Modesty, humor, compassion, and wisdom are the traits most evident in this illuminating selection of personal papers from the Albert Einstein Archives. The illustrious physicist wrote as thoughtfully to an Ohio fifth-grader, distressed by her discovery that scientists classify humans as animals, as to a Colorado banker who asked whether Einstein believed in a personal God. Witty rhymes, an exchange with Queen Elizabeth of Belgium about fine music, and expressions of his devotion to Zionism are but some of the highlights found in this warm and enriching book.
What enables individually simple insects like ants to act with such precision and purpose as a group? How do trillions of neurons produce something as extraordinarily complex as consciousness? In this remarkably clear and companionable book, leading complex systems scientist Melanie Mitchell provides an intimate tour of the sciences of complexity, a broad set of efforts that seek to explain how large-scale complex, organized, and adaptive behavior can emerge from simple interactions among myriad individuals. Based on her work at the Santa Fe Institute and drawing on its interdisciplinary strategies, Mitchell brings clarity to the workings of complexity across a broad range of biological, technological, and social phenomena, seeking out the general principles or laws that apply to all of them. Richly illustrated, Complexity: A Guided Tour--winner of the 2010 Phi Beta Kappa Book Award in Science--offers a wide-ranging overview of the ideas underlying complex systems science, the current research at the forefront of this field, and the prospects for its contribution to solving some of the most important scientific questions of our time.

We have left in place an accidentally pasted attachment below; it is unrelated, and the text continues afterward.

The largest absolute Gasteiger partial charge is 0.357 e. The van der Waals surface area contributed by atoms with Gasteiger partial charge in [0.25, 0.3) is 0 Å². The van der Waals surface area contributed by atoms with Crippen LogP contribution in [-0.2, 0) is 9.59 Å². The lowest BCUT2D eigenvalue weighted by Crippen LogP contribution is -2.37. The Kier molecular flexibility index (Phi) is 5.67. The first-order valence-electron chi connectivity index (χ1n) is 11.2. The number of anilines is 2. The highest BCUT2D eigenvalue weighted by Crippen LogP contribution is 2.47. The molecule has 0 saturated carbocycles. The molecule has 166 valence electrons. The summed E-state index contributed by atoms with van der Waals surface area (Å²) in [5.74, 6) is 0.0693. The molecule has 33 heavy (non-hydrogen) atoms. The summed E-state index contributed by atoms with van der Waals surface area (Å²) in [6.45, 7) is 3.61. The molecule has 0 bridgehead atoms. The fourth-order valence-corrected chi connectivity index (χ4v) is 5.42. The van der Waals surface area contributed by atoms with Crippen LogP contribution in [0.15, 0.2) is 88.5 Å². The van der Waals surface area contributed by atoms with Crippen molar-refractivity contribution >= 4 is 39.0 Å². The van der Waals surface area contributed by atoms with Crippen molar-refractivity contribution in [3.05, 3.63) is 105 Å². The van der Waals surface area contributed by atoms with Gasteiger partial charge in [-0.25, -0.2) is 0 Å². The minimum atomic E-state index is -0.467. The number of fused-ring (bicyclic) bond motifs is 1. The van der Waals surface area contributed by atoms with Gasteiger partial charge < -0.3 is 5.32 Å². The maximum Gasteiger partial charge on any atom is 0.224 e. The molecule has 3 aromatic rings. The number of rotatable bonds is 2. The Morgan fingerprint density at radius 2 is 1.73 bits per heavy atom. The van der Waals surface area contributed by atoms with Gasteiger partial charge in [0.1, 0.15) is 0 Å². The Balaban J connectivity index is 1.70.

The influence of Einstein's thought extends beyond physics into other fields such as psychology, linguistics, and ethics. 23 papers delivered at a 1979 symposium examine the range of one of the 20th century's great minds.
Prefatory Explanation It must be remarked at once that I am 'editor' of this volume only in that I had the honor of presiding at the symposium on Spinoza and the Sciences at which a number of these papers were presented (exceptions are those by Hans Jonas, Richard Popkin, Joe VanZandt and our four European contributors), in that I have given some editorial advice on details of some of the papers, including translations, and finally, in that my name appears on the cover. The choice of speakers, and of addi tional contributors, is entirely due to Robert Cohen and Debra Nails; and nearly all the burden of readying the manuscript for the press has been borne by the latter. In the introduction to another anthology on Spinoza I opened my remarks by quoting a statement of Sir Stuart Hampshire about inter pretations of Spinoza's chief work: All these masks have been fitted on him and each of them does to some extent fit. But they remain masks, not the living face. They do not show the moving tensions and unresolved conflicts in Spinoza's Ethics. (Hampshire, 1973, p. 297) The double theme of 'moving tensions' and 'unresolved conflicts' seems even more appropriate to the present volume. What is Spinoza's rela tion to the sciences? The answers are many, and they criss-cross one another in a number of complicated ways.
By the author of the acclaimed bestsellers Benjamin Franklin and Steve Jobs, this is the definitive biography of Albert Einstein. How did his mind work? What made him a genius? Isaacson’s biography shows how his scientific imagination sprang from the rebellious nature of his personality. His fascinating story is a testament to the connection between creativity and freedom. Based on newly released personal letters of Einstein, this book explores how an imaginative, impertinent patent clerk—a struggling father in a difficult marriage who couldn’t get a teaching job or a doctorate—became the mind reader of the creator of the cosmos, the locksmith of the mysteries of the atom, and the universe. His success came from questioning conventional wisdom and marveling at mysteries that struck others as mundane. This led him to embrace a morality and politics based on respect for free minds, free spirits, and free individuals. These traits are just as vital for this new century of globalization, in which our success will depend on our creativity, as they were for the beginning of the last century, when Einstein helped usher in the modern age.